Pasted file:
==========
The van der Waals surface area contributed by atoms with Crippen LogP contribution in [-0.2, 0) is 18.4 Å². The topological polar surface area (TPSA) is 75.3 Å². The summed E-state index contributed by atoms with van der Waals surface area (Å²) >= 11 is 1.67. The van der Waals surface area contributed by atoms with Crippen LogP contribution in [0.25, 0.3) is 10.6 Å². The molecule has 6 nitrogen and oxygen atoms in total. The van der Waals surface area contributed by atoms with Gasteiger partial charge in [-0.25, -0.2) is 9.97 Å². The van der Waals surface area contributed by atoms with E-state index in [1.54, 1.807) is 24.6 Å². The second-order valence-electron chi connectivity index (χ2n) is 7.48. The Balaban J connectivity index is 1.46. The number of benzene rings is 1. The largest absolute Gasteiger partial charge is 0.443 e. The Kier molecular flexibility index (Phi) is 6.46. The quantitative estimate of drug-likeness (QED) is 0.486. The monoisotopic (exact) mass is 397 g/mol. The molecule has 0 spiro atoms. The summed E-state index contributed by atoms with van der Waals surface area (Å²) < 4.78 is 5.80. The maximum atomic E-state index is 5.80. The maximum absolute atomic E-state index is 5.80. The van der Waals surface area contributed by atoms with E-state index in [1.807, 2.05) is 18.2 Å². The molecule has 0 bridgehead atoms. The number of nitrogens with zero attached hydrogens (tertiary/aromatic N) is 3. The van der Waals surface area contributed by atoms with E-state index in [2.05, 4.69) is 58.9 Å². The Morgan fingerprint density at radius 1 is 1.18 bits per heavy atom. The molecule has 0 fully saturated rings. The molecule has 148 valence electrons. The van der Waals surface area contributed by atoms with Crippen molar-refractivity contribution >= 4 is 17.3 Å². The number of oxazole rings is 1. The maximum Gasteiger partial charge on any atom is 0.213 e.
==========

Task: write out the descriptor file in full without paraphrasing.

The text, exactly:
The van der Waals surface area contributed by atoms with Crippen LogP contribution in [-0.2, 0) is 18.4 Å². The topological polar surface area (TPSA) is 75.3 Å². The summed E-state index contributed by atoms with van der Waals surface area (Å²) >= 11 is 1.67. The van der Waals surface area contributed by atoms with Crippen LogP contribution in [0.25, 0.3) is 10.6 Å². The molecule has 6 nitrogen and oxygen atoms in total. The van der Waals surface area contributed by atoms with Gasteiger partial charge in [-0.25, -0.2) is 9.97 Å². The van der Waals surface area contributed by atoms with E-state index in [1.54, 1.807) is 24.6 Å². The second-order valence-electron chi connectivity index (χ2n) is 7.48. The Balaban J connectivity index is 1.46. The number of benzene rings is 1. The largest absolute Gasteiger partial charge is 0.443 e. The Kier molecular flexibility index (Phi) is 6.46. The quantitative estimate of drug-likeness (QED) is 0.486. The monoisotopic (exact) mass is 397 g/mol. The molecule has 0 spiro atoms. The summed E-state index contributed by atoms with van der Waals surface area (Å²) < 4.78 is 5.80. The maximum atomic E-state index is 5.80. The maximum absolute atomic E-state index is 5.80. The van der Waals surface area contributed by atoms with E-state index in [1.807, 2.05) is 18.2 Å². The molecule has 0 bridgehead atoms. The number of nitrogens with zero attached hydrogens (tertiary/aromatic N) is 3. The van der Waals surface area contributed by atoms with E-state index in [2.05, 4.69) is 58.9 Å². The Morgan fingerprint density at radius 1 is 1.18 bits per heavy atom. The molecule has 0 fully saturated rings. The molecule has 148 valence electrons. The van der Waals surface area contributed by atoms with Crippen molar-refractivity contribution >= 4 is 17.3 Å². The number of oxazole rings is 1. The maximum Gasteiger partial charge on any atom is 0.213 e.